Grad student conducting coyote research

Kimberly Harle checks out a coyote at Triton Hose Company on Friday during the District 9 Trappers Association coyote hunt weigh-ins. She traveled to Tunkhannock to conduct research on tick-borne illnesses in coyotes. STAFF PHOTO/KEVIN WOODRUFF

KIMBERLY HARLE

BY KEVIN WOODRUFF

East Stroudsburg University graduate student Kimberly Harle was on hand for last weekend’s District 9 Trappers Association Coyote Hunt for an important reason.

Harle, of Berks County, was there taking samples to look for tick-borne diseases in the animals.

She explained that there are five main tick-borne diseases found in coyotes, which include, Lyme Disease, Babesiosis, Rocky Mountain Spotted Fever, Ehrlichiosis and Anaplasmosis.

Mainly, Harle and her team collected a spleen sample from each coyote, with hopes of assembling important data.

“Hopefully we’ll be able to set a primer for disease prevalence throughout the state of Pennsylvania,” Harle said.

She added that the group is targeting coyotes because they can serve as a reservoir for the disease.

She had hoped to get around 40-50 samples from the Tunkhannock hunt this weekend but was content with getting data fgrom the 21 animals brought in, as well as from other hunts throughout the state which should make for around 300 samples.

Other samples will be coming from the U.S. Department of Agriculture and the Pennsylvania Game Commission.

“The bigger the sample, the better,” Harle said. “The more we can get, the better we will be able to figure out prevalence rates for these diseases.”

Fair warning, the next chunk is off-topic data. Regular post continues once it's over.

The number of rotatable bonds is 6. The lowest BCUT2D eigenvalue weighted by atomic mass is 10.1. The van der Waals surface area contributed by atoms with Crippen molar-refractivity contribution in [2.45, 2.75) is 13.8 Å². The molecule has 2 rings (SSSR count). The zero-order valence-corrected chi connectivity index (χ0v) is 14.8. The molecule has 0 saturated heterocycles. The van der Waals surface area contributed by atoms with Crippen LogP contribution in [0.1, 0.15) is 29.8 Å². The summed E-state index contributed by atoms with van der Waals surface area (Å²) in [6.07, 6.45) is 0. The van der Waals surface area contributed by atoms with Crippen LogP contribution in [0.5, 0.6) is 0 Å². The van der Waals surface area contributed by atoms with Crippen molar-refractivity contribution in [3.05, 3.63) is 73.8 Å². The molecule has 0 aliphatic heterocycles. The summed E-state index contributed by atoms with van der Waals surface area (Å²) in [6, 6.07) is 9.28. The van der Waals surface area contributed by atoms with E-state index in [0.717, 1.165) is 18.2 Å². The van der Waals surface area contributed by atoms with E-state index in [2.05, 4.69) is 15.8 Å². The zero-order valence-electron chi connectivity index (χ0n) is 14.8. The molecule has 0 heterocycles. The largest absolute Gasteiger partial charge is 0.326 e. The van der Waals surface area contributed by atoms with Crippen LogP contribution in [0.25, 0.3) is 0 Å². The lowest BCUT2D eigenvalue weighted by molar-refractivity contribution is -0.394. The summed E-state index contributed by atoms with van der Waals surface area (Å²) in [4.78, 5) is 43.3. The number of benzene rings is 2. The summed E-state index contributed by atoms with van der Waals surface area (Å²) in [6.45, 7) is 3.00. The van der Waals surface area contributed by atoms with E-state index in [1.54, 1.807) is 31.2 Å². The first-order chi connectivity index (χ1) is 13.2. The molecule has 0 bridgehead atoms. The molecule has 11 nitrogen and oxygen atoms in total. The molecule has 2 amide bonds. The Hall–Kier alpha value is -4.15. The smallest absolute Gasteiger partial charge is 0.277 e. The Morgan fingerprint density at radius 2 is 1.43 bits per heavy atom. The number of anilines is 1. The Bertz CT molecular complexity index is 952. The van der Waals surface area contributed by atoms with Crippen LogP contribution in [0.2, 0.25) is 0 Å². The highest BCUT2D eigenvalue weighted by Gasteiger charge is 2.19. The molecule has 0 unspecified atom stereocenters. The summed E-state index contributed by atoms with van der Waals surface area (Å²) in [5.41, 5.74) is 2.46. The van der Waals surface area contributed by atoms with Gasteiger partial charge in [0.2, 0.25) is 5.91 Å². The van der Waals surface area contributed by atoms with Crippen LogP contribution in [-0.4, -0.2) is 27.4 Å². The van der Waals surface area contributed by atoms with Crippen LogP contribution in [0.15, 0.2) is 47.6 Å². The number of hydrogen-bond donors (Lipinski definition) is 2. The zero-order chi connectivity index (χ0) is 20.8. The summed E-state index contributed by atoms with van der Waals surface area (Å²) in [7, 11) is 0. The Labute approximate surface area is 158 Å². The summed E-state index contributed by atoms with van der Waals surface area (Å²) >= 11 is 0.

Harle said she found out about the hunt through talking with local trappers in her area, who referred her to the Pennsylvania Trappers Association.

 The results of the research will likely help the Game Commission in coming up with wildlife management plans.

The diseases that Harle is focused on come from three different types of ticks, with the most serious disease being Rocky Mountain Spotted Fever, which is carried by the “lonestar tick.”

A deer tick, which is the most prevalent throughout the state, is known to carry Babesiosis, Anaplasmosis and Lyme disease.

When handling the samples throughout the weekend hunt, Harle said that it was important for her to use sterile practices, especially when dealing with the possibility of diseases.

Her lab at East Stroudsburg, the Northeast Wildlife DNA lab, has certain protocols for handling the samples.

In addition to Harle and her assistants, Willy Wenner from the USDA wildlife services unit in Taylor was on hand at the hunt taking samples from the coyotes for other research projects.

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